Gandhi stayed out of the limelight for most of the 1920s, preferring to resolve the wedge between the Swaraj Party and the Indian National Congress, and expanding initiatives against untouchability, alcoholism, ignorance and poverty. He returned to the fore in 1928. The year before, the British government had appointed a new constitutional reform commission under Sir John Simon, with not a single Indian in its ranks. The result was a boycott of the commission by Indian political parties. Gandhi pushed through a resolution at the Calcutta Congress in December 1928 calling on the British government to grant India dominion status or face a new campaign of non-violence with complete independence for the country as its goal. Gandhi had not only moderated the views of younger men like Subhas Chandra Bose and Jawaharlal Nehru, who sought a demand for immediate independence, but also modified his own call to a one year wait, instead of two. The British did not respond. On December 31, 1929, the flag of India was unfurled in Lahore. January 26, 1930 was celebrated by the Indian National Congress, meeting in Lahore, as India's Independence Day. This day was commemorated by almost every other Indian organization. Making good on his word, he launched a new satyagraha against the tax on salt in March 1930, highlighted by the famous Salt March to Dandi from March 12 to April 6, marching 400 kilometres (248 miles) from Ahmedabad to Dandi, Gujarat to make salt himself. Thousands of Indians joined him on this march to the sea. This campaign was one of his most successful at upsetting British rule; Britain responded by imprisoning over 60,000 people.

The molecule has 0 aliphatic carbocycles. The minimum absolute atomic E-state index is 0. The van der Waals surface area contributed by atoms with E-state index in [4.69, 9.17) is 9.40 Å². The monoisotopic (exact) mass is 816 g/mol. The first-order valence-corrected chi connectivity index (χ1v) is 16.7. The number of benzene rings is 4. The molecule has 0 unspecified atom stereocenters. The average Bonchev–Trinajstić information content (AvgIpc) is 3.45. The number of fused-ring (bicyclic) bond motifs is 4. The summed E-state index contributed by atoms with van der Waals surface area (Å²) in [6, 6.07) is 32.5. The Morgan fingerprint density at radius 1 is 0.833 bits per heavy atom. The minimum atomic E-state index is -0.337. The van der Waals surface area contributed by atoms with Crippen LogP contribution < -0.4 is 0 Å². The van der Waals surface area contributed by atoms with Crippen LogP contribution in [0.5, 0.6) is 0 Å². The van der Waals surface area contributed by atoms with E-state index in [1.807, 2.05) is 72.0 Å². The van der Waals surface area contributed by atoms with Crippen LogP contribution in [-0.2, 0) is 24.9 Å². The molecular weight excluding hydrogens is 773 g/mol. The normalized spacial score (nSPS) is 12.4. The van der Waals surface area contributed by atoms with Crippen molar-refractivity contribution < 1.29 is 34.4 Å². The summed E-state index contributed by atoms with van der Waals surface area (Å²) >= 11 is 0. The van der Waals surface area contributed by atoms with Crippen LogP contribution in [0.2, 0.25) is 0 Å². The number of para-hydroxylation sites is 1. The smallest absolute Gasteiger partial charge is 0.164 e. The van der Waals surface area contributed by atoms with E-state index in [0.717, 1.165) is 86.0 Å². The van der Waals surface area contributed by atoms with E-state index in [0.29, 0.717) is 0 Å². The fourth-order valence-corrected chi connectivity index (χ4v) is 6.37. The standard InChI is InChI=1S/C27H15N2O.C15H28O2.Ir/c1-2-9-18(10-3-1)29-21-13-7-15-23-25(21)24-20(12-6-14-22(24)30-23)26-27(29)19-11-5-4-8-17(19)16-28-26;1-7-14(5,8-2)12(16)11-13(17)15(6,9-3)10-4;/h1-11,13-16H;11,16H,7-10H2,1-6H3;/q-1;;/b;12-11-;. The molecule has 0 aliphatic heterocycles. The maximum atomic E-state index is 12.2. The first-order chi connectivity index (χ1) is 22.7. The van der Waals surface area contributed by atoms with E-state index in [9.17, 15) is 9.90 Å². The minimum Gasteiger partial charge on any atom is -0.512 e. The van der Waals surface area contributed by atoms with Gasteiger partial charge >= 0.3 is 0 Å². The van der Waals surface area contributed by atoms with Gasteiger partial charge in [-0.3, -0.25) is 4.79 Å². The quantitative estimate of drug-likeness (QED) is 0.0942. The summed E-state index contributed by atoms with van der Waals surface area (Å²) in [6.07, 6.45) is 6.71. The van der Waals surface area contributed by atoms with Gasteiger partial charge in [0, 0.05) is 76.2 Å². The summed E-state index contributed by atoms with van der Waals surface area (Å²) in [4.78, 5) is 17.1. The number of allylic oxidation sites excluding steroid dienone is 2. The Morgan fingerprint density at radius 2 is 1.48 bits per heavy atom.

The government, represented by Lord Edward Irwin, decided to negotiate with Gandhi. The Gandhi Irwin Pact was signed in March 1931. The British Government agreed to set all political prisoners free in return for the suspension of the civil disobedience movement. Furthermore, Gandhi was invited to attend the Round Table Conference in London as the sole representative of the Indian National Congress. The conference was a disappointment to Gandhi and the nationalists, as it focused on the Indian princes and Indian minorities rather than the transfer of power. Furthermore, Lord Irwin's successor, Lord Willingdon, embarked on a new campaign of repression against the nationalists. Gandhi was again arrested, and the government attempted to destroy his influence by completely isolating him from his followers. This tactic was not successful. In 1932, through the campaigning of the Dalit leader B. R. Ambedkar, the government granted untouchables separate electorates under the new constitution. In protest, Gandhi embarked on a six-day fast in September 1932, successfully forcing the government to adopt a more equitable arrangement via negotiations mediated by the Dalit cricketer turned political leader Palwankar Baloo. This was the start of a new campaign by Gandhi to improve the lives of the untouchables, whom he named Harijans, the children of God. On May 8, 1933 Gandhi began a 21-day fast of self-purification to help the Harijan movement. In the summer of 1934, three unsuccessful attempts were made on his life. When the Congress Party chose to contest elections and accept power under the Federation scheme, Gandhi decided to resign from party membership. He did not disagree with the party's move, but felt that if he resigned, his popularity with Indians would cease to stifle the party's membership, that actually varied from communists, socialists, trade unionists, students, religious conservatives, to those with pro-business convictions. Gandhi also did not want to prove a target for Raj propaganda by leading a party that had temporarily accepted political accommodation with the Raj. Gandhi returned to the head in 1936, with the Nehru presidency and the Lucknow session of the Congress. Although Gandhi desired a total focus on the task of winning independence and not speculation about India's future, he did not restrain the Congress from adopting socialism as its goal. Gandhi had a clash with Subhas Bose, who had been elected to the presidency in 1938. Gandhi's main points of contention with Bose were his lack of commitment to democracy, and lack of faith in non-violence. Bose won his second term despite Gandhi's criticism, but left the Congress when the All-India leaders resigned en masse in protest against his abandonment of the principles introduced by Gandhi.